Fischer has also cautioned that stimulus and easy money policies for too long a period are “dangerous,” a view some might expect to clash with the decidedly dovish Federal Reserve’s preference for keeping interest rates ultra low for several years more.
But we must keep in mind that Fischer has repeatedly proven he is not afraid to be dovish in slashing interest rates and debasing the currency to increase export revenue before turning hawkish by returning interest rates back to normal – always at a speed the economy is ready for.
If used in proper measure for an appropriate length of time, Fischer has called highly accommodative easy money policies “necessary” to stimulate an economy by keeping the cost of money low and its availability high. What is more, he has even stated that there is “no limit” to how high a central bank’s balance sheet can grow through bond buying and pumping money into the economy.
So don’t expect the immediate termination of the Fed’s bond buying program or the raising of interest rates just because Fischer joins the board. What we can expect, though, is a stronger emphasis on letting economic data dictate policy instead of trying to talk the economy this way or that.
Less Guidance, Fewer Bubbles, Retraining the Markets
We can understand Fischer’s dislike of promising the markets a fixed course of action for an extended period of time, as too much forward guidance fuels asset bubbles by training traders and investors to pile into a market on the expectation of no changes in policy for years at a time, often ignoring economic data in favor of Fed promises.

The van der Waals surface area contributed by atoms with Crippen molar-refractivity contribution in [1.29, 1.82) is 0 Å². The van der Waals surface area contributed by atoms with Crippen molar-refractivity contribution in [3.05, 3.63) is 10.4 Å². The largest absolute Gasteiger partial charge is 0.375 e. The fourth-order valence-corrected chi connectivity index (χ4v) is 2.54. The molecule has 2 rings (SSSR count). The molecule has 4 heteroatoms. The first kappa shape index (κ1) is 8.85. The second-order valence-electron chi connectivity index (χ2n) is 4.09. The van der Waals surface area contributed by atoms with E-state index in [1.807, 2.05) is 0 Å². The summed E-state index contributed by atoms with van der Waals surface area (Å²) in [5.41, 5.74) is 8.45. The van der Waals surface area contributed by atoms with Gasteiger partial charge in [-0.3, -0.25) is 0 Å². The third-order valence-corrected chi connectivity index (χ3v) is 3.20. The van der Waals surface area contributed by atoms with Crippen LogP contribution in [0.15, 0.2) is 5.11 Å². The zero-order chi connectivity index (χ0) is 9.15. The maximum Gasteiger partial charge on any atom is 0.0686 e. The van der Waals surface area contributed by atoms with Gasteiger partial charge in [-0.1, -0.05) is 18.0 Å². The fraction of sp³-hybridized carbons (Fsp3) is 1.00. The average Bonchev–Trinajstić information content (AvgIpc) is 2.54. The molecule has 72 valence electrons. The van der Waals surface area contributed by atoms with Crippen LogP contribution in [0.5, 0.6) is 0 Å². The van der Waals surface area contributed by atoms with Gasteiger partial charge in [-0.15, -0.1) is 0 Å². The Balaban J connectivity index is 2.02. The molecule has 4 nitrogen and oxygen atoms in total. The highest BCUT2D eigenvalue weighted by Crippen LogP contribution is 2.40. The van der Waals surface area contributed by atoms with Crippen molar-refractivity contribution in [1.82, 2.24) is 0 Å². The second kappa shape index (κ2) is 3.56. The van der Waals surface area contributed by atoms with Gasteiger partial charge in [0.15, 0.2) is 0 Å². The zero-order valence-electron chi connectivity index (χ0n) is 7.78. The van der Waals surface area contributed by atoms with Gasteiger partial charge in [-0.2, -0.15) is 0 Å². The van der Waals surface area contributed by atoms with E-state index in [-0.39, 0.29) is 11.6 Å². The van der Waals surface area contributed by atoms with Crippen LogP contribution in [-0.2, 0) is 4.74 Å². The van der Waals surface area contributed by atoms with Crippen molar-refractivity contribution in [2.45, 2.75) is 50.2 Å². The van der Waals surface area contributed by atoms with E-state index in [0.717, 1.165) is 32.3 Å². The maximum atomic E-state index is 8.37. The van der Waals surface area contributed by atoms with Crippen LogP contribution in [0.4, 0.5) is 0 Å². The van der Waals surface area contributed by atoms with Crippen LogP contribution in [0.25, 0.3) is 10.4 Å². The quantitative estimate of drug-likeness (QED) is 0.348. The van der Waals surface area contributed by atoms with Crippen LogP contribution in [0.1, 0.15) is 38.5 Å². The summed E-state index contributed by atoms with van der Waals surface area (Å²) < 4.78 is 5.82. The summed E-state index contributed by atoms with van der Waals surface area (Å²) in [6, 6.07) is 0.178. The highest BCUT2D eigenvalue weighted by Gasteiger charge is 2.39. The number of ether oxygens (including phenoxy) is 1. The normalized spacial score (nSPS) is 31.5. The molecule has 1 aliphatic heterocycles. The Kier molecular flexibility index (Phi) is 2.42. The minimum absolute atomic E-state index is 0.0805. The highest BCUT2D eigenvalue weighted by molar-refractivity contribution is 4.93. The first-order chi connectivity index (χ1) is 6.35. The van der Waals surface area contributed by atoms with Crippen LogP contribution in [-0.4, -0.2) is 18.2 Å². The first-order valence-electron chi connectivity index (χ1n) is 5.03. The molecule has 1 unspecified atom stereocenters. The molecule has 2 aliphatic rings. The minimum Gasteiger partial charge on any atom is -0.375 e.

By removing such forward guidance – or at least shortening its time horizon – uncertainty returns to the markets, forcing participants to think twice before committing themselves lock, stock, and barrel. This retrains the markets to pay attention to economic reports, since these will determine the central bank’s next moves – which can be anything when the bank is not committed to a pre-set course.
Yes, this does introduce a little volatility in the immediate term, but it prevents the catastrophic volatility you get from the bursting of a bubble that was allowed to grow and grow as promises overrode economic data for too long a time.
Investors to Remain Flexible
For investors, the addition of Fischer to the Federal Reserve Board of Governors does not necessarily mean interest rates are going to start rising soon and keep rising fast. Remember that as Governor of the Central Bank of Israel, Fischer slashed interest rates, bought up foreign currency, and crushed the value of the Israeli shekel like a stone to boost export revenue and lower the cost of capital to spur business expansion.
Only when the recovery was solid and was expected to continue on its own without central bank assistance was Fischer willing to start raising interest rates. Until such signs of a stable recovery are seen in the U.S., we will continue in this low interest rate environment even with Fischer in the second-tallest chair.
What we can expect from Fischer’s presence at the Fed is a leaning toward fast action on short notice. Investors must be nimble and ready to shift their positions on the fly in quick order as conditions change. Although this might introduce some volatility when the decisions are announced, it will prevent greater volatility down the road when too much forward guidance would force the Fed to play catch-up.
Yet even with Fischer’s preference for less-forward warning and quicker responses, we must appreciate he is one of seven members on the Fed’s Board of Governors and one of 19 voices speaking at Fed meetings. (Though a powerfully influential voice nonetheless.) Don’t expect a complete makeover at the Fed, just a slight pull away from committing to a fixed long term course and a little more toward remaining flexible and acting on short-term notice.